In the weeks leading up the election, supporters were all nervous and sweaty, mostly because polls showed a narrow majority supporting the plan, with about a quarter of the electorate undecided. Since undecided voters tend to break in a negative direction, they had good reason for concern.
But a big chunk of those undecideds broke in favor of the plan. The victory was solid through the county, with only a few precincts, mostly in outlying areas, voting against the $2.1 billion, 20-year plan.
Surprisingly enough, most precincts along Grant Road, which became a rallying point for opponents, supported the plan. Even in the Campbell Avenue/Grant area, where fierce RTA opponent Ken O'Day rules over the local neighborhood association, residents voted yes. Man, that must smart.
Why did this plan pass resoundingly after earlier ones failed by such large margins? In preparing this plan, the Regional Transportation Authority did some smart things:
· They sought out community consensus, despite claims by the opponents that the RTA was just repackaging the same old ideas.
· They dumped goofy experiments like grade-separated intersections that would have allowed Grant to tunnel underneath Campbell.
· And they put together a plan that balanced road improvements with an expanded mass-transit system.
Of course, having nearly a million bucks for a political campaign didn't hurt, either, especially when opponents only had enough cheddar for a couple of yard signs, some old-school mailers and a Web page.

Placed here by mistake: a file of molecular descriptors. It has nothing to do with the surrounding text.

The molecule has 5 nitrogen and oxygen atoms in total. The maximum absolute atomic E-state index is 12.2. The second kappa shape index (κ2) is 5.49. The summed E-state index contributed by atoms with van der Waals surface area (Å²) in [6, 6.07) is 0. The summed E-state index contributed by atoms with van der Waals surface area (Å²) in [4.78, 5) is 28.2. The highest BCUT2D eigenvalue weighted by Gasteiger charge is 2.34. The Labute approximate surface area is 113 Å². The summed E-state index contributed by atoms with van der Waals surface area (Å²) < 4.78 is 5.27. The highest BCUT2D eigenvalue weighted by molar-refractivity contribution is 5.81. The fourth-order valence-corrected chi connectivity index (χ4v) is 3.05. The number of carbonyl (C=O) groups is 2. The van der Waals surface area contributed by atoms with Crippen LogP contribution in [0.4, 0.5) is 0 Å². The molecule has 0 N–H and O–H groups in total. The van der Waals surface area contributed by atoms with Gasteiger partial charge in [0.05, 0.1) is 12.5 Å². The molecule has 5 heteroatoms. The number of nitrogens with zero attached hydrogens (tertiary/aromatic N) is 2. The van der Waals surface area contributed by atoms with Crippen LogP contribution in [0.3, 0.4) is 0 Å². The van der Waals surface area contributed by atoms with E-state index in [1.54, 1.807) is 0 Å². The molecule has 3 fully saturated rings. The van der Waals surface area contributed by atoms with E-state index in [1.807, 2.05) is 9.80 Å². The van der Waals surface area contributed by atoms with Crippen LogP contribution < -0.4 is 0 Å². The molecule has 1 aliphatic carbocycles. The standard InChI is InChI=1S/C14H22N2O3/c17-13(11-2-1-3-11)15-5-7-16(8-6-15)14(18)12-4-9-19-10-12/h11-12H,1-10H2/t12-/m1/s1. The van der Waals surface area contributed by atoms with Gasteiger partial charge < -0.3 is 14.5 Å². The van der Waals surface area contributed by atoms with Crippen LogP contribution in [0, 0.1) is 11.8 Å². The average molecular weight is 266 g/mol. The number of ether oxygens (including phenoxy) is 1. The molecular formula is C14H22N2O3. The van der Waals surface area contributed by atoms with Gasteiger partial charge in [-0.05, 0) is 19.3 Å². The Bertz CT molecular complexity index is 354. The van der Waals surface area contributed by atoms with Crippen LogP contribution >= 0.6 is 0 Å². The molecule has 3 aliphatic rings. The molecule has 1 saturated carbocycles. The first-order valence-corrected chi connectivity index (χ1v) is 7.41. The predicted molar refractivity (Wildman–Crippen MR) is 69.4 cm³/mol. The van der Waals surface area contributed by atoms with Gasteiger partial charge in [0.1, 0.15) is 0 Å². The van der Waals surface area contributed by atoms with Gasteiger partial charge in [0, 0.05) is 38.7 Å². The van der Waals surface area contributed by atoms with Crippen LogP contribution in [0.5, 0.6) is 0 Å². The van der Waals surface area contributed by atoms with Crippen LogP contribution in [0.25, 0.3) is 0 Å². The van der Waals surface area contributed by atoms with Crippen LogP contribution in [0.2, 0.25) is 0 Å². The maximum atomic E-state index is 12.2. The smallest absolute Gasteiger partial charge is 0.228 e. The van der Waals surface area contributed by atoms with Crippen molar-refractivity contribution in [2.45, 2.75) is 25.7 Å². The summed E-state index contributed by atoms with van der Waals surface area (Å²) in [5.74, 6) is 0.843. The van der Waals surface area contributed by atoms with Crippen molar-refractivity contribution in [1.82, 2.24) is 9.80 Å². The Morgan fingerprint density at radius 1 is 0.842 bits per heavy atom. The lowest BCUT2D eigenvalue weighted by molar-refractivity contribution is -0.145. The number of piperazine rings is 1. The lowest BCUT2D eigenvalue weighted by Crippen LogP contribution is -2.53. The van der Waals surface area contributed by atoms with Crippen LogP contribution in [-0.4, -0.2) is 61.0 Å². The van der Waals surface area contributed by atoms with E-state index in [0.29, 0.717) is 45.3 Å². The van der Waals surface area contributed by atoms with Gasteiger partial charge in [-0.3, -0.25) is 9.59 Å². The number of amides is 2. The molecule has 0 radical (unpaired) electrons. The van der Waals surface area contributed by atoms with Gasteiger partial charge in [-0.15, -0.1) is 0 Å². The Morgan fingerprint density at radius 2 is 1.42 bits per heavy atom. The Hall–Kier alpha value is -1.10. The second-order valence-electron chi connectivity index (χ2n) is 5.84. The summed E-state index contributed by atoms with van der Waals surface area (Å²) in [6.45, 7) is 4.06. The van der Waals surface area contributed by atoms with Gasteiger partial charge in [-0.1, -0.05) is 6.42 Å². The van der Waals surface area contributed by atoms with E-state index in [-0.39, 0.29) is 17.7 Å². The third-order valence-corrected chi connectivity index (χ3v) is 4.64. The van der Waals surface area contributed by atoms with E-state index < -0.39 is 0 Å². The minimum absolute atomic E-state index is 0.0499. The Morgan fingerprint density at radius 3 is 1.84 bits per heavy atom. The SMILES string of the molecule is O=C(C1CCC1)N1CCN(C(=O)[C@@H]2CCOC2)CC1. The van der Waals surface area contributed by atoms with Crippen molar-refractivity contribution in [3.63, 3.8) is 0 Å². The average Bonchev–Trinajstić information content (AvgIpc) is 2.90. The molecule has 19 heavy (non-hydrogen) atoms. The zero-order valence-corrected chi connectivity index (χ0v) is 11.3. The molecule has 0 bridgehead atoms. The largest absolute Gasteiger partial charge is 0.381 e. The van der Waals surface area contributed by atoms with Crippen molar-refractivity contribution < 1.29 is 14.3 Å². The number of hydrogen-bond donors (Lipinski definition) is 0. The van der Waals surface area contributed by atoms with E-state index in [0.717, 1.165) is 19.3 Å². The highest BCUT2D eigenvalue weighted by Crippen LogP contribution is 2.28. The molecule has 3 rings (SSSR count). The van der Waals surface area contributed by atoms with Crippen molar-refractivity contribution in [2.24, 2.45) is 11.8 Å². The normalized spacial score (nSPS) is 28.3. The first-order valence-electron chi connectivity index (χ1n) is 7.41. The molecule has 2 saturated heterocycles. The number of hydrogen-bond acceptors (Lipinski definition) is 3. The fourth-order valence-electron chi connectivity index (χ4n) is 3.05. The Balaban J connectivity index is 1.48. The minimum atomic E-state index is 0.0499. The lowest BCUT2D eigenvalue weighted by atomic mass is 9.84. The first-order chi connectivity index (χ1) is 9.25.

But the key was that the package appealed to enough people that the opposition was limited to a handful of folks who were reduced to arguing that widening roads was a bad idea for a transportation plan.
Oh, wait: Opponents also came up with a bunch of process issues--voting powers of the jurisdictions, a slip-up over who paid for ballot arguments, procurement mistakes in the purchase of voting materials, blah blah blah--that voters really didn't care about.
And finally: People have recognized that our traffic congestion is going to get a lot worse if we don't do something.
The RTA still needs to put its shoulder to the wheel and get the work started--and we're going to have to make sure the work gets done, as promised.
But we're sure looking forward to riding that urban streetcar home after a few pints of Bass down at Club Congress.
Problems with the OV election emerged in precinct 200, out between Shannon Road and La Cholla Boulevard, according to Kevin McHugh, who was working the polls. Some Oro Valley voters who turned up to vote in that precinct were only given ballots for the county election. McHugh says at least 14 folks voted and then asked for a town council ballot, not realizing that they were in the midst of being disenfranchised.
A final OV note: Coming in dead-last was Conny Culver, who swept into office two years ago as a reform candidate, only to take a dive on all the issues that she campaigned on. Having lost her base without winning over the folks who didn't like her in the first place, Culver tried to push a unique issue for a town council race: tort reform. Culver evidently hoped to win over the medical community with her quixotic campaign, but no one appeared to be buying it last week.